Sunday, August 26, 2007
In re Merrill Lynch (Tex. Aug. 24, 2007)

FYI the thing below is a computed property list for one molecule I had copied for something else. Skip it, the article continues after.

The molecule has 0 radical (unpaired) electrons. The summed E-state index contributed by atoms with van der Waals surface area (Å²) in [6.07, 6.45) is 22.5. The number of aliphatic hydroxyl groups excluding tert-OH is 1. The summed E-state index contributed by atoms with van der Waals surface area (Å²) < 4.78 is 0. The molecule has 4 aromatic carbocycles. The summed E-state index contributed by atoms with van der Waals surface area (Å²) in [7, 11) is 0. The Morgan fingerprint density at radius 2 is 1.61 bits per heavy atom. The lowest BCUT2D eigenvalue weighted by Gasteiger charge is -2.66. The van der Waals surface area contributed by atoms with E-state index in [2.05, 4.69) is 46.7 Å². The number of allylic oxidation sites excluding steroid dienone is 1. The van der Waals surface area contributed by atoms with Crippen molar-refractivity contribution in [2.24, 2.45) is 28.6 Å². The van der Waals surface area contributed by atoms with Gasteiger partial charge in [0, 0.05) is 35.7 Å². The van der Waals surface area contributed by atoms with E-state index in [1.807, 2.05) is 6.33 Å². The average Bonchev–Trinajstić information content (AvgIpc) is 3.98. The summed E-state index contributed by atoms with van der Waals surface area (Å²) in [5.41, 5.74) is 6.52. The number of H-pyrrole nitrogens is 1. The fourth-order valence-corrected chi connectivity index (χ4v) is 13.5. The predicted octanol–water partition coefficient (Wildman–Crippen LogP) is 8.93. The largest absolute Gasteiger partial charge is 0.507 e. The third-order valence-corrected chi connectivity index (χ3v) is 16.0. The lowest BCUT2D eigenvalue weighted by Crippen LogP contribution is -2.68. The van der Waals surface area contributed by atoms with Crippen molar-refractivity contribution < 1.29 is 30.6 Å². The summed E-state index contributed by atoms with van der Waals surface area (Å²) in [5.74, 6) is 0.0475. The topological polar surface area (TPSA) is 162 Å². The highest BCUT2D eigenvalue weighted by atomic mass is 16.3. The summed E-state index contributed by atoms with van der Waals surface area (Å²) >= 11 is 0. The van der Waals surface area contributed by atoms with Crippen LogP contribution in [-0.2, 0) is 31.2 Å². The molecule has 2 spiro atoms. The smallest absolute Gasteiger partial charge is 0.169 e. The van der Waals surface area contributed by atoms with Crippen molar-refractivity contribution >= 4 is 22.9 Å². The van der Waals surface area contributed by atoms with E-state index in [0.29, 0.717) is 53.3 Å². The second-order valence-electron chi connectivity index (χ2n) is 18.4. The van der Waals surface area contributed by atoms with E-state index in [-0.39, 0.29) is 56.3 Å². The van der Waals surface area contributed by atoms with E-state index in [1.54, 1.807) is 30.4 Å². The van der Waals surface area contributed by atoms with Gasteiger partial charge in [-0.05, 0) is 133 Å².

In re Merrill Lynch Trust Company FSB, Merrill Lynch Life Insurance Company, and Henry Medina, Relators, No. 04-0865 (Tex. August 24, 2007)(Brister) ══════════════════════ On Petition for Writ of Mandamus ══════════════════════ Argued March 23, 2005 Justice Brister delivered the opinion of the Court, in which Chief Justice Jefferson, Justice Green, and Justice Willett joined, and in which Justice Hecht and Justice Medina joined as to Parts I, III-A, and IV, Justice O’Neill joined as to Parts I, III, and IV, and Justice Wainwright and Justice Johnson joined as to Parts I, II, and IV. Justice Hecht filed an opinion concurring in part and dissenting in part, in which Justice Medina joined, and in Part I of which Justice O’Neill joined. Justice Johnson filed an opinion concurring in part and dissenting in part, in which Justice Wainwright joined. In considering referral to arbitration, the question is not which forum is quicker, cheaper, or more convenient, but which one the parties picked. Here, the plaintiffs agreed to arbitrate with Merrill Lynch, but not the employee or affiliates they have sued. Because their claims against the employee are in substance claims against Merrill Lynch, we hold those claims must be arbitrated. Because there is no contract theory that ties the affiliates to the same agreement, we hold those claims do not. And to the extent these separate proceedings overlap, we hold the litigation must be stayed until the arbitration is completed. I. Background Juan Alaniz was severely injured in a refinery explosion. He and his wife filed suit and recovered a settlement of more than $2 million. To preserve this recovery, they engaged Merrill Lynch, Pierce, Fenner & Smith Inc. through its employee Henry Medina to provide financial and investment services. In September 1993, the Alanizes opened a series of cash and investment accounts with Merrill Lynch. For each account, the Alanizes agreed to arbitrate any disputes that might arise with Merrill Lynch: I agree that all controversies which may arise between us, including but not limited to those involving any transaction or the construction, performance, or breach of this or any other agreement between us, whether entered into prior, on or subsequent to the date hereof, shall be determined by arbitration. As a part of their financial plan, the Alanizes set up an irrevocable life insurance trust with Merrill Lynch Trust Company as trustee, which then purchased a variable life policy from Merrill Lynch Life Insurance Company. Both of these Merrill Lynch affiliates had their own contracts with the Alanizes, neither of which contained an arbitration clause. The Alanizes transferred more than $200,000 from their Merrill Lynch accounts to ML Trust to pay premiums to ML Life. ML Life paid a commission on the sale to Merrill Lynch, which then paid Medina, a licensed agent for ML Life and other insurers. In April 2003, the Alanizes sued ML Trust, ML Life, and Medina — but not Merrill Lynch — alleging a dozen multifarious claims, all related to the insurance trust, and all asserted against the defendants collectively without differentiating the actions of each. The defendants moved to stay the litigation and compel arbitration, which the trial court denied. The Thirteenth Court of Appeals denied mandamus relief. The parties agree that the Federal Arbitration Act applies. Accordingly, mandamus relief is appropriate if the trial court abused its discretion in failing to stay the litigation and compel arbitration. II. Arbitration with Corporate Employees: Henry Medina The claims against Merrill Lynch’s employee, Henry Medina, must go to arbitration for two reasons. First, “parties to an arbitration agreement may not evade arbitration through artful pleading, such as by naming individual agents of the party to the arbitration clause and suing them in their individual capacity.” Corporations can act only through human agents, and many business-related torts can be brought against either a corporation or its employees. If a plaintiff’s choice between suing the corporation or suing the employees determines whether an arbitration agreement is binding, then such agreements have been rendered illusory on one side. As we recently noted, this would not place arbitration agreements on equal footing with other contracts: When contracting parties agree to arbitrate all disputes “under or with respect to” a contract (as they did here), they generally intend to include disputes about their agents’ actions because “[a]s a general rule, the actions of a corporate agent on behalf of the corporation are deemed the corporation’s acts.” If arbitration clauses only apply to contractual signatories, then this intent can only be accomplished by having every officer and agent (and every affiliate and its officers and agents) either sign the contract or be listed as a third-party beneficiary. This would not place such clauses on an equal footing with all other parts of a corporate contract. Second, the substance of the plaintiffs’ suit here is against Merrill Lynch, even though it has not been named as a party. While the plaintiffs allege they are suing Medina only for his actions while wearing “the hat of the insurance agent,” brokers do not change employers every time they sell someone else’s product. The commission on this insurance transaction was paid directly to Merrill Lynch, not Medina; if the latter was acting as an agent for ML Life or ML Trust, then so was the former. As there is no question Medina was acting in the course and scope of his employment, if he is liable for the torts alleged against him, then Merrill Lynch is too. While the plaintiffs have not sued Merrill Lynch yet, they have not “disavowed” such claims (as Justice Hecht asserts). They have never so stipulated under oath or in their pleadings, and their appellate brief says only that the defendants have not shown that Merrill Lynch has any potential liability, thus carefully leaving the door open for the plaintiffs to pursue precisely that option. Nor do the plaintiffs’ trial court pleadings “focus solely” on the insurance sale (again per Justice Hecht); to the contrary, they focus entirely on the alleged misrepresentations, omissions, and fiduciary breaches leading up to it. While only ML Trust might be liable for the transaction itself, Medina and his employer would both be liable for the preliminary tort and statutory claims the plaintiffs have actually alleged. Finally, the plaintiffs also assert their arbitration agreements were illusory as Merrill Lynch could modify or rescind those agreements at any time. As this defense relates to the parties’ entire contract rather than the arbitration clause alone, it is a question for the arbitrators. Additionally, the plaintiffs’ testimony that they failed to read the arbitration provisions until this dispute arose is not a valid ground for setting aside their signed agreements. We do not hold today that employees can always invoke an employer’s arbitration agreement. When actions outside the course of employment cannot be attributed to an employer, the latter would have no need to invoke its arbitration protections. But under both Texas and federal law, arbitrability turns on the substance of a claim, not artful pleading. Because the plaintiffs’ claims against Medina are in substance claims against Merrill Lynch, they must abide by their agreement to arbitrate those claims. III. Arbitration with Affiliates: ML Life and ML Trust A. The Agreements Merrill Lynch’s cash management agreements referred to some affiliates and third parties, but not ML Trust or ML Life. Those affiliates signed their own contracts with the plaintiffs, which had no arbitration clauses. As allowing these affiliates to compel arbitration would effectively rewrite their contracts, we hold they cannot. “A corporate relationship is generally not enough to bind a nonsignatory to an arbitration agreement.” Unlike a corporation and its employees, corporate affiliates are generally created to separate the businesses, liabilities, and contracts of each. Thus, a contract with one corporation — including a contract to arbitrate disputes — is generally not a contract with any other corporate affiliates. Of course, if two corporations are actually operated as one, many courts recognize an alter-ego exception that will bind one to the arbitration agreements of the other. But there are no such allegations here, and the exception itself illustrates that arbitration agreements generally do not apply to all corporate affiliates. Thus, we hold ML Trust and ML Life are not covered by the plaintiffs’ arbitration agreements with Merrill Lynch. B. Concerted-Misconduct Equitable Estoppel ML Life and ML Trust also assert that they can invoke Merrill Lynch’s arbitration agreements through an estoppel theory based on substantially interdependent and concerted misconduct. Estoppel is one of five or six instances in which the federal circuit courts require arbitration with nonsignatories. We too have applied estoppel when nonsignatories seek a direct benefit from a contract with an arbitration clause. But we have never compelled arbitration based solely on substantially interdependent and concerted misconduct, and for several reasons we decline to do so here. First, the United States Supreme Court has never construed the Federal Arbitration Act to go this far. It has repeatedly emphasized that arbitration “is a matter of consent, not coercion,” that the Act “does not require parties to arbitrate when they have not agreed to do so,” and its purpose is to make arbitration agreements “as enforceable as other contracts, but not more so.” Thus, arbitration is not required merely because two claims arise from the same transaction, as the Court made clear in Moses H. Cone Memorial Hospital v. Mercury Construction Corp. In that case, a hospital sued a contractor (with whom it had an arbitration agreement) and an architect (with whom it did not) alleging the two had improperly agreed to waive the deadline for claiming extra construction costs without the hospital’s consent. Despite these allegations of substantially interdependent and joint misconduct, the court held that the nonsignatory architect could not be forced into arbitration: The Hospital points out that it has two substantive disputes here — one with Mercury, concerning Mercury’s claim for delay and impact costs, and the other with the Architect, concerning the Hospital’s claim for indemnity for any liability it may have to Mercury. The latter dispute cannot be sent to arbitration without the Architect’s consent, since there is no arbitration agreement between the Hospital and the Architect. Recognizing the “misfortune” inherent in resolving these related issues in two different places, the Court nevertheless held that considerations of efficiency and convenience cannot override either a signatory’s arbitration agreement or a nonsignatory’s right to a jury trial: It is true, therefore, that if Mercury obtains an arbitration order for its dispute, the Hospital will be forced to resolve these related disputes in different forums. That misfortune, however, is not the result of any choice between the federal and state courts; it occurs because the relevant federal law requires piecemeal resolution when necessary to give effect to an arbitration agreement. Under the Arbitration Act, an arbitration agreement must be enforced notwithstanding the presence of other persons who are parties to the underlying dispute but not to the arbitration agreement. If the dispute between Mercury and the Hospital is arbitrable under the Act, then the Hospital’s two disputes will be resolved separately – one in arbitration, and the other (if at all) in state-court litigation. While the Fifth Circuit has recognized concerted-misconduct estoppel, the theory is far from well-settled in the federal courts. Despite hundreds of federal appeals involving arbitration, it appears in only 10 reported opinions. In the two leading cases, Grigson v. Creative Artists Agency L.L.C. and MS Dealer Service Corp. v. Franklin, the Fifth and Eleventh Circuits held that both direct-benefits and concerted-misconduct estoppel were present, so it is unclear what the latter theory added to the result. Of the remainder, the theory was found inapplicable in 4, and it was not reached in 2 more. In only 2 cases did the result hinge on the exception — and in those the Fifth Circuit compelled arbitration in one and refused to do so in the other. In the latter case, Hill v. G E Power Systems, Inc., the Fifth Circuit found that “Grigson’s second prong is met” (direct-benefits being the first estoppel prong and concerted-misconduct the second), and at the same time that “the district court did not abuse its discretion” in refusing to compel arbitration because “the district court is better equipped to make the call than this court, and we do not lightly override that discretion.” But the right to a jury trial is not discretionary. Nor is the right to have an arbitration contract enforced. If the parties have not agreed to arbitration, no trial court has discretion to make them go; if they have agreed to arbitration, no trial court has discretion to let one wriggle out. This Court has already rejected the argument that equitable estoppel allows trial judges to send cases to arbitration or litigation depending on which they think would be fair. It is true that other federal circuit courts have estopped signatory plaintiffs from avoiding arbitration with nonsignatories using an “intertwined-claims” test. For example, the Second Circuit has compelled arbitration when a nonsignatory defendant has a “close relationship” with one of the signatories and the claims are “intimately founded in and intertwined with the underlying contract obligations.” But the “close relationship” requirement has generally limited this exception to instances of strategic pleading by a signatory who, in lieu of suing the other party for breach, instead sues that party’s nonsignatory principals or agents for pulling the strings. As discussed above with reference to employees, allowing litigation to proceed that is in substance against a signatory though in form against a nonsignatory would allow indirectly what cannot be done directly. By contrast, the concerted-misconduct test has no “close relationship” component, and would sweep independent entities and even complete strangers into arbitration agreements. Similarly, while Texas law has long recognized that nonparties may be bound to a contract under traditional contract rules like agency or alter ego, there has never been such a rule for concerted misconduct. Conspiracy is a tort, not a rule of contract law. And while conspirators consent to accomplish an unlawful act, that does not mean they impliedly consent to each other’s arbitration agreements. As other contracts do not become binding on nonparties due to concerted misconduct, allowing arbitration contracts to become binding on that basis would make them easier to enforce than other contracts, contrary to the Arbitration Act’s purpose. Until the United States Supreme Court clarifies whether concerted-misconduct estoppel correctly reflects federal law, or even whether federal or state law governs the issue, today’s decision must remain somewhat tentative. But we find nothing in Texas contract law, and no settled principles of federal arbitration law, that would require the plaintiffs to arbitrate with Merrill Lynch’s affiliates. IV. Stay of Litigation Pending Arbitration In addition to moving to compel arbitration, ML Trust and ML Life moved to stay the plaintiffs’ litigation against them. Assuming the same issues must be decided both in arbitration (against Medina) and in court (against the affiliates), we hold the latter must be stayed until the former is completed. Trial judges cannot deny a party its day in court, but they have always had wide discretion to say when that day will be. Both the Federal and Texas Arbitration Acts require courts to stay litigation of issues that are subject to arbitration. Without such a stay, arbitration would no longer be the “rapid, inexpensive alternative to traditional litigation” it was intended to be, so long as one could find a trial judge willing to let the litigation proceed for awhile. The Federal Arbitration Act was passed precisely to overcome such judicial hostility. Thus, when an issue is pending in both arbitration and litigation, the Federal Arbitration Act generally requires the arbitration to go forward first; arbitration “should be given priority to the extent it is likely to resolve issues material to this lawsuit.” This has been the practice in all the federal courts. As Judge Posner has noted: [There] are cases in which a party to an arbitration agreement, trying to get around it, sues not only the other party to the agreement but some related party with which it has no arbitration agreement, in the hope that the claim against the other party will be adjudicated first and have preclusive effect in the arbitration. Such a maneuver should not be allowed to succeed . . . [and] would require the court to stay the proceedings before it and let the arbitration go forward unimpeded. We encountered the problem in different circumstances in In re Kellogg Brown & Root, Inc., in which a nonsignatory’s litigation of a lien claim was abated while arbitrators decided who owned the equipment to which the lien claim attached. Once arbitration was completed, we held the litigation could proceed. The case illustrates one of many circumstances in which litigation must be abated to ensure that an issue two parties have agreed to arbitrate is not decided instead in collateral litigation. In this case, if the alleged misrepresentations and omissions by Medina must be arbitrated, that proceeding must be given priority so that it is not rendered moot by deciding the same issues in court. After the arbitration is completed, the plaintiffs’ claims against ML Trust and ML Life can then be litigated (to the extent they survive) without infringing the arbitration agreement. In the interim, a stay of litigation ensures that the Alanizes do not “both have [their] contract and defeat it too.” * * * Accordingly, we hold the trial court abused its discretion in failing to compel arbitration of the plaintiffs’ claims against Henry Medina, and in failing to stay their litigation against ML Trust and ML Life until that arbitration was concluded. We conditionally grant the writ of mandamus and order the trial court to vacate its order and enter a new order in accordance with this opinion. We are confident the trial court will comply, and our writ will issue only if it does not. __________________________________ Scott Brister Justice OPINION DELIVERED: August 24, 2007  See First Options of Chicago, Inc. v. Kaplan, 514 U.S. 938, 947 (1995).  159 S.W.3d 162, 165.  See 9 U.S.C. §§ 1-16.  In re D. Wilson Constr. Co., 196 S.W.3d 774, 780 (Tex. 2006); In re Weekley Homes, L.P., 180 S.W.3d 127, 130 (Tex. 2005).  Ivax Corp. v. B. Braun of Am., Inc., 286 F.3d 1309, 1318 (11th Cir. 2002) (internal quotations omitted); accord, Pritzker v. Merrill Lynch, Inc., 7 F.3d 1110, 1121 (3d Cir. 1993) (“Because a principal is bound under the terms of a valid arbitration clause, its agents, employees, and representatives are also covered under the terms of such agreements.”); In re Vesta Ins. Group, Inc., 192 S.W.3d 759, 762-63 (Tex. 2006).  See, e.g., Miller v. Keyser, 90 S.W.3d 712, 717 (Tex. 2002) (noting “Texas’ longstanding rule that a corporate agent is personally liable for his own fraudulent or tortious acts”); Liberty Mut. Ins. Co. v. Garrison Contractors, Inc., 966 S.W.2d 482, 486 (Tex. 1998) (holding both insurer and its employees may be liable for Insurance Code violations); Weitzel v. Barnes, 691 S.W.2d 598, 601 (Tex. 1985) (holding both corporation and its individual agents may be liable under DTPA); Leyendecker & Assocs., Inc. v. Wechter, 683 S.W.2d 369, 375 (Tex. 1984) (holding both corporation and its agents may be liable for defamation).  See In re Dillard Dep’t Stores, Inc., 198 S.W.3d 778, 782 (Tex. 2006); In re Halliburton Co., 80 S.W.3d 566, 569 (Tex. 2002).  In re Vesta, 192 S.W.3d at 762 (quoting Holloway v. Skinner, 898 S.W.2d 793, 795 (Tex. 1995) (citation omitted)).  See Minyard Food Stores, Inc. v. Goodman, 80 S.W.3d 573, 577 (Tex. 2002) (“The general rule is that an employer is liable for its employee’s tort only when the tortious act falls within the scope of the employee’s general authority in furtherance of the employer’s business and for the accomplishment of the object for which the employee was hired.”); GTE Sw., Inc. v. Bruce, 998 S.W.2d 605, 617–18 (Tex. 1999) (“Generally, a master is vicariously liable for the torts of its servants committed in the course and scope of their employment. This is true even though the employee’s tort is intentional when the act, although not specifically authorized by the employer, is closely connected with the servant’s authorized duties.”) (citations omitted).  See, e.g., Hennigan v. I.P. Petroleum Co., 858 S.W.2d 371, 372 (Tex. 1993) (per curiam) (holding plaintiff did not abandon gender discrimination claim by testifying at her deposition that she did not believe she had been fired because of her gender). Accordingly, such a statement is neither a judicial admission (“a formal waiver of proof usually found in pleadings or the stipulations of the parties”), nor even a quasi-admission (“[a] party’s testimonial declaration” that is evidentiary but “not conclusive”). Id.  See, e.g., Liberty Mut. Ins. Co., 966 S.W.2d at 486 (holding both insurer and its employees may be liable for Insurance Code violations); Weitzel, 691 S.W.2d at 601 (holding both corporation and its individual agents may be liable under DTPA); see also Tex. Rev. Civ. Stat. art. 581-33, §§ A(2), F(1) (holding one who offers securities and those who directly or indirectly control them liable for securities fraud).  See Buckeye Check Cashing, Inc. v. Cardegna, 546 U.S. 440, 449 (2006) (“We reaffirm today that . . . a challenge to the validity of the contract as a whole, and not specifically to the arbitration clause, must go to the arbitrator.”); In re FirstMerit Bank, N.A., 52 S.W.3d 749, 756 (Tex. 2001).  See In re AdvancePCS Health L.P., 172 S.W.3d 603, 608 (Tex. 2005); EZ Pawn Corp. v. Mancias, 934 S.W.2d 87, 90 (Tex. 1996) (“Gonzalez’ failure to read the agreement does not excuse him from arbitration. We presume a party, like Gonzalez, who has the opportunity to read an arbitration agreement and signs it, knows its contents.”).  See, e.g., McCarthy v. Azure, 22 F.3d 351, 362-63 (1st Cir. 1994) (refusing to allow nonsignatory owner acting in his own interest from invoking arbitration clause signed by his wholly owned corporation).  See Am. Bankers Ins. Group, Inc. v. Long, 453 F.3d 623, 626-28 (4th Cir. 2006); Ford v. NYLCare Health Plans of Gulf Coast, Inc., 141 F.3d 243, 250 (5th Cir. 1998); Sunkist Soft Drinks, Inc. v. Sunkist Growers, Inc., 10 F.3d 753, 757–58 (11th Cir. 1993); Bonny v. Soc’y of Lloyd’s, 3 F.3d 156, 162 (7th Cir. 1993); Letizia v. Prudential Bache Sec., Inc., 802 F.2d 1185, 1188 n.4 (9th Cir. 1986); In re Weekley Homes, L.P., 180 S.W.3d 127, 131–32 (Tex. 2005).  We disagree with the plaintiffs’ alternative argument that if New York law applies, this result would be any different. Compare Hirschfeld Prods. v. Mirvish, 630 N.Y.S.2d 726, 728 (N.Y. App. Div. 1995) (“The attempt to distinguish officers and directors from the corporation they represent for the purposes of evading an arbitration provision is contrary to the established policy of this State . . . . If it were otherwise, it would be too easy to circumvent the agreement by naming individuals as defendants instead of the entity Agents themselves.”) (quotations and citations omitted), with In re Vesta Ins. Group, Inc., 192 S.W.3d 759, 762 (Tex. 2006) (“When contracting parties agree to arbitrate all disputes . . . they generally intend to include disputes about their agents’ actions because ‘as a general rule, the actions of a corporate agent on behalf of the corporation are deemed the corporation’s acts.’ If arbitration clauses only apply to contractual signatories, then this intent can only be accomplished by having every officer and agent (and every affiliate and its officers and agents) either sign the contract or be listed as a third-party beneficiary. This would not place such clauses on an equal footing with all other parts of a corporate contract.”) (citation omitted).  Zurich Am. Ins. Co. v. Watts Indus., Inc., 417 F.3d 682, 688 (7th Cir. 2005).  See, e.g., S. Union Co. v. City of Edinburg, 129 S.W.3d 74, 86 (Tex. 2003) (holding franchise tax agreement inapplicable to corporate affiliate under single-business-enterprise theory); Bell Oil & Gas Co. v. Allied Chem. Corp., 431 S.W.2d 336, 341 (Tex. 1968) (holding corporation not liable for affiliate’s debts).  See, e.g., Am. Bankers, 453 F.3d at 627 n.3; Bridas S.A.P.I.C. v. Gov’t of Turkmenistan, 447 F.3d 411, 416 (5th Cir. 2006); Comer v. Micor, Inc., 436 F.3d 1098, 1101 (9th Cir. 2006).  See Bridas, 447 F.3d at 415; Comer, 436 F.3d at 1101; Zurich Am., 417 F.3d at 687; Denney v. BDO Seidman, L.L.P., 412 F.3d 58, 71 (2d Cir. 2005); Trippe Mfg. Co. v. Niles Audio Corp., 401 F.3d 529, 532 (3d Cir. 2005); InterGen N.V. v. Grina, 344 F.3d 134, 145-46 (1st Cir. 2003); Javitch v. First Union Sec., Inc., 315 F.3d 619, 629 (6th Cir. 2003); Employers Ins. of Wausau v. Bright Metal Specialties, Inc., 251 F.3d 1316, 1322 (11th Cir. 2001); Int’l Paper Co. v. Schwabedissen Maschinen & Anlagen GMBH, 206 F.3d 411, 416-17 (4th Cir. 2000); see also In re Kellogg Brown & Root, Inc., 166 S.W.3d 732, 739 (Tex. 2005).  See In re Weekley Homes, L.P., 180 S.W.3d 127, 131–32 (Tex. 2005); Kellogg, 166 S.W.3d at 741.  We noted allegations of concerted misconduct in Meyer v. WMCO-GP, LLC, 211 S.W.3d 302, 306–07 (Tex. 2006), but compelled arbitration because the plaintiff’s claims depended on the underlying agreement, and thus were governed by principles of direct-benefits estoppel.  Volt Info. Scis., Inc. v. Bd. of Trs. of Leland Stanford Junior Univ., 489 U.S. 468, 479 (1989).  EEOC v. Waffle House, Inc., 534 U.S. 279, 293 (2002) (quoting Volt, 489 U.S. at 478).  Prima Paint Corp. v. Flood & Conklin Mfg. Co., 388 U.S. 395, 404 n.12 (1967).  460 U.S. 1 (1983).  Id. at 19-20.  Id. at 20 (emphasis in original).  “The federal courts of appeal are currently publishing more than one hundred cases per year substantially dealing with arbitration.” Frank Z. LaForge, Note, Inequitable Estoppel: Arbitrating with Nonsignatory Defendants Under Grigson v. Creative Artists, 84 Tex. L. Rev. 225, 225 (2005).  210 F.3d 524, 528-31 (5th Cir. 2000).  177 F.3d 942, 947 (11th Cir. 1999).  Though the Grigson court stated that equitable estoppel “is much more readily applicable when the case presents both independent bases,” 210 F.3d at 527, if the two bases are independent and each alone is sufficient, it is hard to see why either is made “more applicable” by having both. See also In re Humana Inc. Managed Care Litig., 285 F.3d 971, 976 (11th Cir. 2002) (“The plaintiff’s actual dependance on the underlying contract in making out the claim against the nonsignatory defendant is therefore always the sine qua non of an appropriate situation for applying equitable estoppel.”).  See Brantley v. Republic Mortgage Ins. Co., 424 F.3d 392, 396 (4th Cir. 2005); Bridas S.A.P.I.C. v. Gov’t of Turkmenistan, 345 F.3d 347, 360-61 (5th Cir. 2003); Westmoreland v. Sadoux, 299 F.3d 462, 467 (5th Cir. 2002); Humana, 285 F.3d at 976.  See Am. Bankers Ins. Group, Inc. v. Long, 453 F.3d 623, 627 n.3 (4th Cir. 2006); Am. Heritage Life Ins. Co. v. Orr, 294 F.3d 702, 706 (5th Cir. 2002) (noting that exception was applied by district court but that appeal addressed other issues).  See Brown v. Pac. Life Ins. Co., 462 F.3d 384, 399 (5th Cir. 2006) (compelling arbitration); Hill v. G E Power Sys., Inc., 282 F.3d 343, 349 (5th Cir. 2002) (refusing to compel arbitration).  Hill, 282 F.3d at 349.  Shearson/American Express, Inc. v. McMahon, 482 U.S. 220, 225 (1987) (citation omitted) (noting that Federal Arbitration Act was specifically enacted to overcome “judicial hostility to arbitration agreements”).  See Meyer v. WMCO-GP, LLC, 211 S.W.3d 302, 308 (Tex. 2006) (“WMCO also argues that the trial court had discretion not to apply equitable estoppel, even if it could be applied in the same circumstances. We disagree. A trial court has no ‘discretion’ in determining what the law is or applying the law to the facts.”) (internal quotations omitted).  Thomson-CSF, S.A. v. Am. Arbitration Ass’n, 64 F.3d 773, 779 (2d Cir. 1995) (internal citations omitted); accord, Denney v. BDO Seidman, L.L.P., 412 F.3d 58, 70 (2d Cir. 2005); JLM Indus., Inc. v. Stolt-Nielsen SA, 387 F.3d 163, 177 (2d Cir. 2004); Astra Oil Co., v. Rover Navigation, Ltd., 344 F.3d 276, 279 (2d Cir. 2003); Choctaw Generation Ltd. P’ship v. Am. Home Assurance Co., 271 F.3d 403, 406 (2d Cir. 2001); Smith/Enron Cogeneration Ltd. v. Smith Cogeneration Int’l, Inc., 198 F.3d 88, 97–98 (2d Cir. 1999).  See CD Partners, LLC v. Grizzle, 424 F.3d 795, 799 (8th Cir. 2005) (allowing nonsignatory owners of signatory franchisor to invoke its arbitration clause); JLM Indus., 387 F.3d at 177 (allowing nonsignatory owners of subsidiary to invoke its arbitration clauses); Astra, 344 F.3d at 279 (allowing nonsignatory affiliate that acted as agent for signatory corporation to invoke its arbitration clause); Smith/Enron, 198 F.3d at 97–98 (allowing nonsignatory affiliates and assignors of signatory corporations to invoke their arbitration clauses); Sunkist Soft Drinks, Inc. v. Sunkist Growers, Inc., 10 F.3d 753, 758 (11th Cir. 1993) (allowing nonsignatory parent to invoke subsidiary’s arbitration clause); J.J. Ryan & Sons, Inc. v. Rhone Poulenc Textile, S.A., 863 F.2d 315, 321 (4th Cir. 1988) (same); see also E.I. DuPont de Nemours and Co. v. Rhone Poulenc Fiber and Resin Intermediates, S.A.S., 269 F.3d 187, 201 (3d Cir. 2001) (“In essence, a non-signatory voluntarily pierces its own veil to arbitrate claims against a signatory that are derivative of its corporate-subsidiary’s claims against the same signatory.”); cf. Choctaw Generation, 271 F.3d at 406 (allowing nonsignatory surety to invoke debtor’s arbitration clause); but see Denney, 412 F.3d at 70 (allowing unaffiliated nonsignatories to invoke arbitration by estoppel); McCarthy v. Azure, 22 F.3d 351, 362–63 (1st Cir. 1994) (refusing to allow nonsignatory owner of signatory corporation to invoke its arbitration clause).  Cf. In re Vesta Ins. Group, Inc., 192 S.W.3d 759, 763 (Tex. 2006) (“We agree with Cashion that he would not be required to arbitrate a tortious interference claim against a complete stranger to his contract and its arbitration clause.”).  See In re Weekley Homes, L.P., 180 S.W.3d 127, 131 (Tex. 2005).  See Tilton v. Marshall, 925 S.W.2d 672, 680–81 (Tex. 1996).  See Triplex Commc’ns, Inc. v. Riley, 900 S.W.2d 716, 719 (Tex. 1995).  See Prima Paint Corp. v. Flood & Conklin Mfg. Co., 388 U.S. 395, 404 n. 12 (1967); In re Kellogg Brown & Root, Inc., 166 S.W.3d 732, 740 (Tex. 2005).  See Weekley, 180 S.W.3d at 130; Kellogg, 166 S.W.3d at 738–39.  9 U.S.C. § 3; Tex. Civ. Prac. & Rem. Code §§ 171.025, 172.174.  Jack B. Anglin Co., Inc. v. Tipps, 842 S.W.2d 266, 272–73 (Tex. 1992).  Shearson/American Express, Inc. v. McMahon, 482 U.S. 220, 225–26 (1987).  AgGrow Oils, L.L.C. v. Nat’l Union Fire Ins. Co., 242 F.3d 777, 783 (8th Cir. 2001).  See, e.g., Volkswagen Of Am., Inc. v. Sud’s Of Peoria, Inc., 474 F.3d 966, 972 (7th Cir. 2007); Waste Mgmt., Inc. v. Residuos Industriales Multiquim, S.A. de C.V., 372 F.3d 339, 345 (5th Cir. 2004); Hill v. G E Power Sys., Inc., 282 F.3d 343, 348 (5th Cir. 2002); Harvey v. Joyce, 199 F.3d 790, 796 (5th Cir. 2000); Subway Equip. Leasing Corp. v. Forte, 169 F.3d 324, 329 (5th Cir. 1999); WorldCrisa Corp. v. Armstrong, 129 F.3d 71, 76 (2d Cir. 1997); IDS Life Ins. Co. v. SunAmerica, Inc., 103 F.3d 524, 530 (7th Cir. 1996); Sam Reisfeld & Son Import Co. v. S.A. Eteco, 530 F.2d 679, 681 (5th Cir. 1976).  IDS Life Ins. Co., 103 F.3d at 530.  166 S.W.3d 732 (Tex. 2005).  Id. at 742.  In re Weekley Homes, L.P., 180 S.W.3d 127, 135 (Tex. 2005).